By allowing ads to appear on this site, you support the local businesses who, in turn, support great journalism.
Suit filed in school bus accident
Placeholder Image

The father of two children who were among 40 people sent to the hospital after a two-bus accident in January has filed a lawsuit against the Newton County Board of Education and former superintendent Gary Mathews.

Jimmy Coglianese filed suit on June 12 in the Superior Court of Newton County, on behalf of his daughters, Olivia and Angelina Coglianese, and "all others similarly situated."

The lawsuit lists former Newton County Schools’ superintendent Gary Mathews, and Board of Education members Jeff Meadors, Eddie Johnson, Shakila Henderson-Baker, Almond Turner and Abigail Coggin as the defendants in the case.

The lawsuit claims the Newton County School System was "negligent in causing the collision, either directly or vicariously through its bus driver."

The Jan. 22 accident happened as bus driver Gloria Inscore, 55, was headed north on Ga. Highway 162 and a second bus stopped in front of her to deliver a student. Inscore failed to slow and struck the other bus. She was cited by the Georgia State Patrol for following too closely, and was fired by the school system in February.

The Coglianeses’ attorney, Salvatore Serio, who has law offices in Conyers, claims in the lawsuit that, as a result of the collision between the two buses, Olivia and Angelina Coglianese and other children on the buses were injured.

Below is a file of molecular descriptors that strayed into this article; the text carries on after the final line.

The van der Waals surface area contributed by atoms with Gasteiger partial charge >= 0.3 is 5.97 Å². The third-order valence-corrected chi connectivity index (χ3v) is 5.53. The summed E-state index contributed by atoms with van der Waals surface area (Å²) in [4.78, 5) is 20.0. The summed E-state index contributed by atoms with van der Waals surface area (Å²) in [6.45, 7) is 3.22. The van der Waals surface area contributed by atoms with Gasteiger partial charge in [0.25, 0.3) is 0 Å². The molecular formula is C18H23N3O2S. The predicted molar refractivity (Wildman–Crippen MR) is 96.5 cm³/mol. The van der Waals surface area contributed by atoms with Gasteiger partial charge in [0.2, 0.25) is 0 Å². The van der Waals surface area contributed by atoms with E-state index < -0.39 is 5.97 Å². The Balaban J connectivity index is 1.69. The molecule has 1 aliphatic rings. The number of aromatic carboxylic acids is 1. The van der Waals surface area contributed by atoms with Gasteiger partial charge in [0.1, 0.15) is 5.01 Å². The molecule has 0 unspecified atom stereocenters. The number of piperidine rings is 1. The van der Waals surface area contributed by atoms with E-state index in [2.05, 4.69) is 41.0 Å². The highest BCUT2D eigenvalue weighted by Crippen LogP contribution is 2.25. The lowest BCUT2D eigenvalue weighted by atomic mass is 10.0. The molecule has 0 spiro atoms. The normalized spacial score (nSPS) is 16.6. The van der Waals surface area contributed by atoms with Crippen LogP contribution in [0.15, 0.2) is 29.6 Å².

The lawsuit further says that the Newton County Board of Education was "responsible for maintaining the school bus in proper operating condition; for hiring, training and maintaining proper drivers; and for the overall operations" and that the Board’s "negligence is a proximate cause of the collision."

According to the lawsuit, Coglianese filed action to "recover for the pain and suffering, medical expenses, punitive damages, and injuries sustained by his children."

Coglianese has filed class-action status so that "all persons who were riding on either of the school buses in question who were injured in the incident" can be included as plaintiffs in the case.

Sherri Davis-Viniard, NCSS director of public relations, said in a statement Thursday that the school system is "aware of the lawsuit; however, as this is pending litigation, we are unable to provide any information at this time."

Phillip Hartley, an attorney with Harben, Hartley & Hawkins in Gainesville, representing the BOE and former superintendent Mathews, said the lawsuit is "just a regular bus litigation."

"It’s just a typical lawsuit that we would expect to arise out of that kind of bus wreck," Hartwell said. 

Hartwell said legal defenses and responses to specific paragraphs of the complaints in the Coglianese lawsuit will be filed before Sept. 8.